It has been a while now since Star Wars was originally released in 1977. Several generations have grown up pretending to have the Force, and playing with Lightsabers. I can’t even walk through an automatic door at a grocery store without subtly moving my hand to pretend that I opened it (seriously, just ask my wife). Few movies have affected American pop culture more than Star Wars, even after thirty-five years the franchise is still going strong.
Unless you have been on sabbatical from the internet for the past few months you have probably heard that Disney now owns the rights to the Star Wars franchise, and that they are gearing up to release several new movies, TV shows, and video games.
What this means for Disney? They paid quite a bit up front ($4.5 billion), but they have laid the foundation for their money-printing factory, and it’s about to be open for business. What this means for us? We will have more than enough Star Wars for the foreseeable future.
Taking a page from the Star Wars playbook, this will be a trilogy of articles (I might even revisit them in a few months, edit them, and make people lose faith in me and my artistic vision). This article will cover the influences of the original film, the second article will take a look at Star Wars’ influence on American pop-culture, and in the third article we will look at the future plans for the franchise.
Star Wars was written during a time when gritty, dark, films like Dirty Harry were popular. George Lucas decided that he wanted to make a film that had its roots in myth and legend. It was 1973 and George Lucas had just made millions on his first big picture, American Graffiti. He was the hot new talent in Hollywood, and had decided that he wanted to pay respect to the old sci-fi serials from his childhood like Buck Rogers. Science fiction was really out of style during this time period, but Lucas wanted to bring back the simplicity and the adventure from this genre.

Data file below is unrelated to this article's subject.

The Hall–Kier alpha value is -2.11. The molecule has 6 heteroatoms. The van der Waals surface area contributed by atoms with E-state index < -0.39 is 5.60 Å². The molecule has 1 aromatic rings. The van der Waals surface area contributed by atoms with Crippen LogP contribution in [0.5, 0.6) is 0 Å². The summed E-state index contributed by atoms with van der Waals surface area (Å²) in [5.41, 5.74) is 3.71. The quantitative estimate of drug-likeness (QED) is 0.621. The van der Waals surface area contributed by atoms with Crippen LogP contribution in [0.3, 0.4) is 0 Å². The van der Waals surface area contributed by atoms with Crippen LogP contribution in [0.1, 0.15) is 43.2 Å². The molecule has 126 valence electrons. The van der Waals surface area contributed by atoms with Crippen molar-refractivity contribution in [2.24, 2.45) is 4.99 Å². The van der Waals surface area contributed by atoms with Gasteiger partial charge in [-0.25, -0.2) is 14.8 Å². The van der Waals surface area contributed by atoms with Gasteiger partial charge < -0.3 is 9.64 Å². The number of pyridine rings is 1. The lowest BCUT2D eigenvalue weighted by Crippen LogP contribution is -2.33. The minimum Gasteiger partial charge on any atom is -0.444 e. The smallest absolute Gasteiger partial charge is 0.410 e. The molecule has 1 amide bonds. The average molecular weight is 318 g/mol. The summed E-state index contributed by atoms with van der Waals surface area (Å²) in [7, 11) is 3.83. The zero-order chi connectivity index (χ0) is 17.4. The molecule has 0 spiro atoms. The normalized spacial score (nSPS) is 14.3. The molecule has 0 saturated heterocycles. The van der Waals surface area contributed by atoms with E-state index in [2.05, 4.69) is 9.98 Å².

For the main storyline Lucas borrowed certain plot points from Akira Kurosawa’s Hidden Fortress. Hipsters will tell you that Star Wars is a complete rip-off of Hidden Fortress, but hipsters really love generalizations and asshattery mixed with a smattering of condescension so we won’t really worry about their opinion right now. That being said, it is easy to see where certain parts influenced Lucas while creating Star Wars.
Star Wars saturation into pop culture has led many people to refer to the saga as an “American Myth,” which is appropriate since the movies are steeped in mythological archetypes and story plots. While writing the third draft of Star Wars: a New Hope (ANH), George Lucas became fascinated with Joseph Campbell’s book on myth and heroic archetypes called Hero with a Thousand Faces. This is probably one of the most obvious influences on ANH.
Joseph Campbell believed that all heroes throughout culture and history contain similar elements; he calls this the monomyth. While there are variations from story to story, each myth has similar elements such as the call to adventure, trials, supernatural aid, and in the end the hero reaches an “apotheosis.” We won’t go to in-depth into this concept, but this is one of the reasons the story resonates so well for so many people. Side note: if you would like to know more about monomyth you can read about it in Hero with a Thousand Faces, but I will warn you… it’s really dry.
Star Wars also had elements of westerns and WWII dogfights. When you look at Han Solo you get the feeling he is a cowboy; he wears his gun low on his hip like a gunslinger, struts around like John Wayne, and depending which version you are watching, is totally at ease shooting someone under the table and tipping the barkeep for his troubles.
One of the Lucas’ key visions for this film was the idea of two ships flying through space shooting at each other, which was unheard of at the time – think Star Trek: the Original Series with stationary ships firing at each other. So while Lucas was working on his script he began to watch, tape, and edit dogfight sequences to get a feel how space ships would move.
This desire to have a WWII style dogfight would eventually lead to the creation of the special effects juggernaut, Industrial Light and Magic (ILM). Next week we will take a closer look at ILM, as well as the other companies Lucas started to create his vision, and how these affected American pop-culture.